Before steel orders were centralized in Vancouver, the company’s plants ordered their own steel and, at the company’s Adelanto facility in California, for example, “the steel was used quickly,” resulting in less inventory at any one time. However, when the Vancouver headquarters took over the purchase of steel, the Adelanto plant’s inventory of unused steel “skyrocketed …,” according to the lawsuit.
While Northwest Pipe was allowed to recognize revenue when materials such as raw steel entered the manufacturing process, attorneys allege the company implemented the “fraudulent practice” of recognizing revenue when such materials were purchased. This practice was “well known throughout the company” and the company’s employees “raised their concerns with the company’s senior management, only to be rebuffed.”
As a result of this “improper revenue recognition,” the lawsuit contends, reported net sales were “overstated by tens of millions of dollars.” Attorneys also allege Dunham and Welty were motivated to engage in such practices because a major portion of their annual compensation was “directly tied” to the company’s financial performance, including specifically the company’s net income. Had the company issued “honest” financial results, the lawsuit alleges, “defendants’ bonus compensation would have been significantly reduced, if not eliminated.”
As a result of Northwest Pipe’s actions, the company “caused tens of millions of dollars of losses” to shareholders who had purchased stock at prices inflated by the accounting misdeeds, attorneys allege.
Problems first emerged at Northwest Pipe in November 2009, when the company announced it had delayed its third-quarter earnings report until it could resolve an internal investigation of accounting matters.
In addition to the class-action lawsuit, the company faces other challenges, which it reported in 2010:
• On March 16, Northwest Pipe said in a regulatory filing that it was the subject of an investigation by the U.S. Securities and Exchange Commission and that it would “cooperate fully.”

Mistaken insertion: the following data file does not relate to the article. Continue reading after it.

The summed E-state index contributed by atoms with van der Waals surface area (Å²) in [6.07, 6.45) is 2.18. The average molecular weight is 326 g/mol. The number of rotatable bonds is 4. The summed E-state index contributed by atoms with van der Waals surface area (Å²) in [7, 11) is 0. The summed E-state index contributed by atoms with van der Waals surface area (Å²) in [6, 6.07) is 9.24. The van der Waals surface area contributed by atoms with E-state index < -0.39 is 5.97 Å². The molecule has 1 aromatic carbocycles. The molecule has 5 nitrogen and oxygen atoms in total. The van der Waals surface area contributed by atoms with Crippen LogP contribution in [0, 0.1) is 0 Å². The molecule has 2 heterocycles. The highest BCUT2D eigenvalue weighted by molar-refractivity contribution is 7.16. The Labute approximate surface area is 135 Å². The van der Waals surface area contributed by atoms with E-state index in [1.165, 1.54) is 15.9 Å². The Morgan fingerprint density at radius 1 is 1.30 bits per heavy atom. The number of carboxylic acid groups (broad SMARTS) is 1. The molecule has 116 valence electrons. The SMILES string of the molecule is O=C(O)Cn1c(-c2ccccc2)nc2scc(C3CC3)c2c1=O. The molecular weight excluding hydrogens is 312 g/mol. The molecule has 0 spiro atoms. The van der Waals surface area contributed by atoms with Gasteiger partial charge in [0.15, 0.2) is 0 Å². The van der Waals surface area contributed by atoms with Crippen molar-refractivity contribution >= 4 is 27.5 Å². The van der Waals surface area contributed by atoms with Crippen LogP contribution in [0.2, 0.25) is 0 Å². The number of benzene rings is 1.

• On May 17, the company announced it was unable to timely file its third and fourth quarterly earnings reports, its annual report for 2009 and its quarterly earnings report for the period ending March 31. This news put it at increased risk of being removed from the Nasdaq stock exchange.
• On July 30, the company disclosed through the SEC that it had overstated its profits by $37 million to $47 million over the course of a number of years.
• On Oct. 8, the company said Dunham had resigned as president, more than six months after he stepped down as chief executive. Richard Roman, CEO since April, became president, too.
On Nov. 4, Northwest Pipe finally brought itself up to speed with financial reports, releasing its 2009 annual report, along with other restated financial reports going back to 2007 and more recent results. In its 2009 annual report, the company listed its challenges but also said it was taking steps to improve financial controls and that it was confident in its ability to do business. On Nov. 23, the company held its first earnings conference call in more than a year.
The company reported a return to third-quarter profitability, with a gain of $693,000, or 7 cents per share, for the period ended Sept. 30. That compares with a loss of $5.5 million, or 59 cents per share, for the same period a year ago. “We’re glad to be back talking to people again,” Roman said during the earnings call.